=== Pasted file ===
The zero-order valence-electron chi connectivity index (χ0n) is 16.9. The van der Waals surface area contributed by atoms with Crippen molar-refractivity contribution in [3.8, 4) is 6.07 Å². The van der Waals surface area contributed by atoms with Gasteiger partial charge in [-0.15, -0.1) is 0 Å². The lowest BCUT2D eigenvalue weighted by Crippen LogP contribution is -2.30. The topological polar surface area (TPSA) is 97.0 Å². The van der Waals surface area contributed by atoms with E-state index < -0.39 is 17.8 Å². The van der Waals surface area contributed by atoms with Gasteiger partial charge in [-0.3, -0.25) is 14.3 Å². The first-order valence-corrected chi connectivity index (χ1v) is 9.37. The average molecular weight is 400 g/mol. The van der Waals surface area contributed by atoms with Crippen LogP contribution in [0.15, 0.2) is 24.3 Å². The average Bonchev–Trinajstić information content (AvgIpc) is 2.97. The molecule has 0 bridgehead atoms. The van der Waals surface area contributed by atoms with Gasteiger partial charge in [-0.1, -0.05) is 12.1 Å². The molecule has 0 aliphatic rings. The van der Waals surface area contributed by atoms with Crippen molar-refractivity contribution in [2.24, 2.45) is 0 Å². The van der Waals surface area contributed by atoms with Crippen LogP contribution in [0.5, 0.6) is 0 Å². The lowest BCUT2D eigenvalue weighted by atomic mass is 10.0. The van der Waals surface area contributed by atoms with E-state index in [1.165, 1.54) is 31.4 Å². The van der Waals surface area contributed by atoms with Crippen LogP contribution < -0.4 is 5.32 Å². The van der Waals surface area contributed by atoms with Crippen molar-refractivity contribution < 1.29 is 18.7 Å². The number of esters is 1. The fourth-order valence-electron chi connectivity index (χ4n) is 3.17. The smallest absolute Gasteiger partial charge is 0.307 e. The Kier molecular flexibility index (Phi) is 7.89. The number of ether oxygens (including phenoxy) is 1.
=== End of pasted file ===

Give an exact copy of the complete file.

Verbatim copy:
The zero-order valence-electron chi connectivity index (χ0n) is 16.9. The van der Waals surface area contributed by atoms with Crippen molar-refractivity contribution in [3.8, 4) is 6.07 Å². The van der Waals surface area contributed by atoms with Gasteiger partial charge in [-0.15, -0.1) is 0 Å². The lowest BCUT2D eigenvalue weighted by Crippen LogP contribution is -2.30. The topological polar surface area (TPSA) is 97.0 Å². The van der Waals surface area contributed by atoms with E-state index < -0.39 is 17.8 Å². The van der Waals surface area contributed by atoms with Gasteiger partial charge in [-0.3, -0.25) is 14.3 Å². The first-order valence-corrected chi connectivity index (χ1v) is 9.37. The average molecular weight is 400 g/mol. The van der Waals surface area contributed by atoms with Crippen LogP contribution in [0.15, 0.2) is 24.3 Å². The average Bonchev–Trinajstić information content (AvgIpc) is 2.97. The molecule has 0 bridgehead atoms. The van der Waals surface area contributed by atoms with Gasteiger partial charge in [-0.1, -0.05) is 12.1 Å². The molecule has 0 aliphatic rings. The van der Waals surface area contributed by atoms with Crippen molar-refractivity contribution in [2.24, 2.45) is 0 Å². The van der Waals surface area contributed by atoms with Crippen LogP contribution in [0.5, 0.6) is 0 Å². The lowest BCUT2D eigenvalue weighted by atomic mass is 10.0. The van der Waals surface area contributed by atoms with E-state index in [1.165, 1.54) is 31.4 Å². The van der Waals surface area contributed by atoms with Crippen LogP contribution < -0.4 is 5.32 Å². The van der Waals surface area contributed by atoms with Crippen molar-refractivity contribution < 1.29 is 18.7 Å². The number of esters is 1. The fourth-order valence-electron chi connectivity index (χ4n) is 3.17. The smallest absolute Gasteiger partial charge is 0.307 e. The Kier molecular flexibility index (Phi) is 7.89. The number of ether oxygens (including phenoxy) is 1.